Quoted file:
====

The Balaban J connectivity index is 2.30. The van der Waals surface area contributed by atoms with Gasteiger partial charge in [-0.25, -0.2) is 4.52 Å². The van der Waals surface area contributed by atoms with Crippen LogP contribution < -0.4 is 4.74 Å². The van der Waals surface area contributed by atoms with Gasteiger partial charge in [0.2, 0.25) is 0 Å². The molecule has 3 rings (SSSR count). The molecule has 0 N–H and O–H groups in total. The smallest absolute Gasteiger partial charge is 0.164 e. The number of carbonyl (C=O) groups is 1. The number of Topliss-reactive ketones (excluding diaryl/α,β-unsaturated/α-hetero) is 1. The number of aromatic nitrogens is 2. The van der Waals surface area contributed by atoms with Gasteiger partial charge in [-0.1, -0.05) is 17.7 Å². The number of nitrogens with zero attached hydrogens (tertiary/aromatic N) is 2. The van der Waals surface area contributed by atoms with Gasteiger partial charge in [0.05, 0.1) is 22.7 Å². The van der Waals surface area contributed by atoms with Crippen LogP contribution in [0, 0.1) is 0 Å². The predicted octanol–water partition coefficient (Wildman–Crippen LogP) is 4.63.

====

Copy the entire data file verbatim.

The Balaban J connectivity index is 2.30. The van der Waals surface area contributed by atoms with Gasteiger partial charge in [-0.25, -0.2) is 4.52 Å². The van der Waals surface area contributed by atoms with Crippen LogP contribution < -0.4 is 4.74 Å². The van der Waals surface area contributed by atoms with Gasteiger partial charge in [0.2, 0.25) is 0 Å². The molecule has 3 rings (SSSR count). The molecule has 0 N–H and O–H groups in total. The smallest absolute Gasteiger partial charge is 0.164 e. The number of carbonyl (C=O) groups is 1. The number of Topliss-reactive ketones (excluding diaryl/α,β-unsaturated/α-hetero) is 1. The number of aromatic nitrogens is 2. The van der Waals surface area contributed by atoms with Gasteiger partial charge in [-0.1, -0.05) is 17.7 Å². The number of nitrogens with zero attached hydrogens (tertiary/aromatic N) is 2. The van der Waals surface area contributed by atoms with Gasteiger partial charge in [0.05, 0.1) is 22.7 Å². The van der Waals surface area contributed by atoms with Crippen LogP contribution in [0, 0.1) is 0 Å². The predicted octanol–water partition coefficient (Wildman–Crippen LogP) is 4.63.